Sunday, 26 February 2012

AFI 100 Movies #10 Singin' In The Rain (1952)

I must confess, I have been putting off watching the musicals in the AFI 100 list, as I'm not really a fan of the genre.

In this film's favour, there's a lot of humour, and the dance routines are nothing short of spectacular.

Gene Kelly, Donald O'Connor & Debbie Reynolds are all very likeable in their roles, and Jean Hagen is very good as the squeaky voiced drama queen Lina.

My personal highlights are the routine for the title song, and the drop dead gorgeous Cyd Charisse in the  Broadway Melody section.

I'm still not sold on musical films, but this is one of the better ones that I've seen.

Sunday, 19 February 2012

The Muppets (2012)

In a break from the theme of the latter muppet movies, The Muppets is an original story, rather than an adaptation of a classic novel, which, as much as I love The Muppets Christmas Carol, was a wise move in introducing these wonderful characters to a whole new generation of movie goers.

Thankfully the creative team decided not to go for a basic reboot, choosing instead to acknowledge that the old gang hasn't been around for a long time, getting close to fading into obscurity.

Gary (Jason Segel) and Walter (Peter Linz) are brothers who grow up watching the muppet show on TV, fast forward several years, and they're still living together in Small Town, Gary has planned a vacation in Los Angeles with his girlfriend Mary (Amy Adams), to celebrate their 10th anniversary, and Walter is invited too, as he has always wanted to visit the muppet studios.

This would all seem a bit odd, if it weren't for the fact that Walter is himself a muppet. Now, I don't want to put images in your head, but was one of their parents human & the other a muppet? and if so, was it Mum or Dad? either way I suppose felt is a soft material!

The long and short of the plot is that an evil oil magnate, Tex Richman, plans to knock down the old muppet theatre in order to drill for oil, and the only hope the muppets have in stopping him is to get the old gang back together and perform one last muppet show in order to raise the $10 million needed to stop his evil plans.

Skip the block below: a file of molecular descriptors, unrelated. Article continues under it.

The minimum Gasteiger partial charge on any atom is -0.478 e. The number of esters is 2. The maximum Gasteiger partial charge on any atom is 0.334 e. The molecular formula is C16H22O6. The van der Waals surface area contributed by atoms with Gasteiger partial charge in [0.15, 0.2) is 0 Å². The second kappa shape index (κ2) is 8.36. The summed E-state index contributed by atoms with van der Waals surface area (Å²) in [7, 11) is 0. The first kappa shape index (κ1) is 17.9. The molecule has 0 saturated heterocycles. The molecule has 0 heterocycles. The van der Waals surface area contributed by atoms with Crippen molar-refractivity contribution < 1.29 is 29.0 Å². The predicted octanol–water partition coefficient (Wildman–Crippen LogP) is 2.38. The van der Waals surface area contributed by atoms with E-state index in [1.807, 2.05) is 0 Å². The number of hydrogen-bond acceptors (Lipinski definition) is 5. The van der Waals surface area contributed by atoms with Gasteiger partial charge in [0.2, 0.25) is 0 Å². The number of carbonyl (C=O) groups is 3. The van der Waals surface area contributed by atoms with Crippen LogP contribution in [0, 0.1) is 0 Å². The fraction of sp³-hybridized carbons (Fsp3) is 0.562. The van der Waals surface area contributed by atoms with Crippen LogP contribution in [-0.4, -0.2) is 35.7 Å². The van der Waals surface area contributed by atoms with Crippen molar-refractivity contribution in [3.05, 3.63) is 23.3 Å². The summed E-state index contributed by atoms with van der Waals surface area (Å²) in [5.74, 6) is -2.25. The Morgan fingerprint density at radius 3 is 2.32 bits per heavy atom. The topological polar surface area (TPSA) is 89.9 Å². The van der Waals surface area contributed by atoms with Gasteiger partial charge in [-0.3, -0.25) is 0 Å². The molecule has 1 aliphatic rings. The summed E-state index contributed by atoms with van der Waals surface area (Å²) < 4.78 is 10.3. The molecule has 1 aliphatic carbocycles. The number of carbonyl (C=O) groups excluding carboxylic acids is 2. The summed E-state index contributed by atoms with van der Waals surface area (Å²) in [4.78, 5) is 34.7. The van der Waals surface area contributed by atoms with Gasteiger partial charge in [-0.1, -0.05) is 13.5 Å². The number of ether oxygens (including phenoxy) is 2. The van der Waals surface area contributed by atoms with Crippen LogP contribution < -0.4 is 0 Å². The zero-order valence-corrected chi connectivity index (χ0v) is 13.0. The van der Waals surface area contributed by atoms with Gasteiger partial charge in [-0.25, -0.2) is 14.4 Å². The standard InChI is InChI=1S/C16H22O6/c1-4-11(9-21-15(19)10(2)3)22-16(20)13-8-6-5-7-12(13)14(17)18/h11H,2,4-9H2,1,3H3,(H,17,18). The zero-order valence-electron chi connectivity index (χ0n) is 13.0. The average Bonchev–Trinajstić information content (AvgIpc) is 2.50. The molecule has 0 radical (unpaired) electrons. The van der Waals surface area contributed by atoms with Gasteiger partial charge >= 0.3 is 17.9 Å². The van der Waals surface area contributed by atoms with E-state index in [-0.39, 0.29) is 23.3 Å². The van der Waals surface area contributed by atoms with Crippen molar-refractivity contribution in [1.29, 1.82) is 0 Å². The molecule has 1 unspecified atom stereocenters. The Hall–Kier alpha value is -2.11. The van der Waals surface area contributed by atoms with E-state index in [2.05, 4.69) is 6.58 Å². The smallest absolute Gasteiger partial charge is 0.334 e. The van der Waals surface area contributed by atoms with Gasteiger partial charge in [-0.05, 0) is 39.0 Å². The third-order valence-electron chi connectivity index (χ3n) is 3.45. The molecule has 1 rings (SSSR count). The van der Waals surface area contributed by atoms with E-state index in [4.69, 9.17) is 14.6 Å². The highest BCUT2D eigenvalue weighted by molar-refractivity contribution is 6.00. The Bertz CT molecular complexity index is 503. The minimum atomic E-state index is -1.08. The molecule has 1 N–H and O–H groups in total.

The film really goes back to their roots, allowing them to do what they do best, they bring all the usual muppety goodness to the fore, they're funny and not averse to a bit of lampooning, there are some great songs, which as someone who doesn't really appreciate musicals, is really saying something. There are also some very emotional points in the film, which play out really well, I must be getting soft in my middle age!

The humans in the cast are very good, Jason Segel, who I've seen in the occasional episode of How I Met Your Mother, is a very good lead actor (he also co-wrote the script, and in various reports nagged the studio into making the film). Amy Adams is perfectly cast as Mary, she gets a chance to do her own song and dance number, and does it very well (great legs!). Chris Cooper, who I've only seen in one other movie (American Beauty) is fantastic as Tex Richman *maniacal laugh*.

A muppet film wouldn't be a muppet film without an array of stars making cameos, and the film doesn't disappoint on that score, I won't reveal who they are, as I feel that there is a certain joy to be had from spotting them as you watch the movie.

I grew up watching the muppets as a kid, and this certainly brings it all back, and although it is a bit of a nostalgia-fest, there is enough here for kids of any age to enjoy without having to know anything about the muppets' previous exploits.

One final thought, if you're ever headed out towards Reno, don't get suckered into seeing the moopets by mistake.

Friday, 10 February 2012

Panasonic RRXS400 Digital Audio Recorder Review

As a fledgling podcaster, a lot of the recordings that I make will be at home, which my trusty Blue Snowball microphone can handle with ease. However when you need to go out and about in order to record, it's not always practical to be carrying laptops and microphones with you.

There are many digital audio recorders out there in the marketplace, I opted for this model, as I work at a Panasonic dealer, and have found the quality of their recorders over the years to be very good.

This recorder stands out from the entry level models in the range as it offers extra functionality and a higher standard of recording quality compared to the basic recorders.

The RRXS400 has numerous recording modes, giving MP3 quality ranging from 32kbps to 320kbps or the option to record in linear PCM (Pulse Code Modulation) for higher quality again, with 44.1kHz and 48kHz recording modes on offer.

Of course recording in higher quality takes up more recording memory, the internal 2GB memory can store up to 3 hours of recording in PCM 44.1kHz mode and up to 135 and a half hours in 32kbps mode. If you want to expand the memory there is a micro SD card slot that allows for up to 16GB of extra recording space to be added.

The recorder has a built in stereo microphone, and there are line in and headphone jacks for connecting to external devices. The RRXS400 also has a USB connector (which also acts as a charger) to enable copying to and from a Mac or PC, as the machine supports WMA and MP3 playback it also doubles up as a music player.

There are options to edit on the recorder itself, which might be handy, you can divide, join and erase segments, but I think I prefer editing on the Mac.

Having had a brief play with it, I am really impressed with recording quality, it's hard to judge the recording quality through the recorder's in built loudspeaker, but when played back on the computer the results are excellent.

This will be a very handy little gadget to take when I have to travel in order to get my footage, and at £49.99 I think it's a real bargain.